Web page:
Great news from UNESCO this morning! Hurling and camogie have joined the ranks of cultural activities that have attained UNESCO status. As UNESCO (United Nations Educational Scientific and Cultural Organization) is charged with keeping peace between nations and ensuring that their educational, scientific and cultural treasures are looked after, it`s good to see hurling up there as a tradition worthy of preservation.
This status now means that our government must engage in good safeguarding practices for the game. Is it too optimistic to hope that the Department of Education might throw a few bob our way for some hurling equipment? At €70 a pop, those all essential hurling helmets are expensive and a good hurley costs €30.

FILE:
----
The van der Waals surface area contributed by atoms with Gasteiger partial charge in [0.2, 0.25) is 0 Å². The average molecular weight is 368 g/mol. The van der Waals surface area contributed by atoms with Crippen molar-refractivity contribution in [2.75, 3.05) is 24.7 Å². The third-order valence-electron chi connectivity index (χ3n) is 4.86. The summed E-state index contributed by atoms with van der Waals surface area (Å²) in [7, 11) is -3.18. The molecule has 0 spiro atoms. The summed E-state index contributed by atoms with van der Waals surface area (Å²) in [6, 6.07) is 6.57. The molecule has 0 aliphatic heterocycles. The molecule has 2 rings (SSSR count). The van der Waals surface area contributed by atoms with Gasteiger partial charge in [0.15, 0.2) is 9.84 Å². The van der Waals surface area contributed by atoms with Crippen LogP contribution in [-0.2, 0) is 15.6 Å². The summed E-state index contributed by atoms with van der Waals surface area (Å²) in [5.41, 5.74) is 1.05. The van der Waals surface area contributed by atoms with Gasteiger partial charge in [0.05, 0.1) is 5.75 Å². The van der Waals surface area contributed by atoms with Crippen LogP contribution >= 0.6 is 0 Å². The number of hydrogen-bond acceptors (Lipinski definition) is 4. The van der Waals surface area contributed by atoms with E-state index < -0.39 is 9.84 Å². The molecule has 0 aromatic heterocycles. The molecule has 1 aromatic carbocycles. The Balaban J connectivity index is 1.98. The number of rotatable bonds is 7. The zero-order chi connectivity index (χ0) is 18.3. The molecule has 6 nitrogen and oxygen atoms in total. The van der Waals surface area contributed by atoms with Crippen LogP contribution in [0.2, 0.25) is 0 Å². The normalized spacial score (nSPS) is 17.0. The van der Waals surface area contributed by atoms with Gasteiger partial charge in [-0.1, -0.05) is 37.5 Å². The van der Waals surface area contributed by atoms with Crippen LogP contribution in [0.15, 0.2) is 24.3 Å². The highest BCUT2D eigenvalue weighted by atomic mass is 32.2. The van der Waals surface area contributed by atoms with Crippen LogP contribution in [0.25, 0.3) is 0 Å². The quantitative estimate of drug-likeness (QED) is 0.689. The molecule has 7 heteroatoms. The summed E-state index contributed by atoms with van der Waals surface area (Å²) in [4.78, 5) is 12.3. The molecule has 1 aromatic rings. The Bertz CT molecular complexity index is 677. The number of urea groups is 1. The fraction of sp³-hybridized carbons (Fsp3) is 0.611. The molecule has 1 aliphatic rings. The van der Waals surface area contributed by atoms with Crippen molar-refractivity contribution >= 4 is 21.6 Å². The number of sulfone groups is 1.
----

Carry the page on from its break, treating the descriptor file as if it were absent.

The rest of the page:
Luckily, we`ve got a superb team of in-house coaches on board who give their time for free. And a band of parents who are committed to ensuring that they boys are in school around 8am for hurling training.
Here in our school hurling training has commenced this week and is open to anyone from fifth or sixth class once week.
It is said that the first recorded game of hurling took place between the ancient Irish tribes of the Firbolg and the Tuatha de Danann two thousand years ago in Co Mayo. We`re doing our bit to keep this great game alive!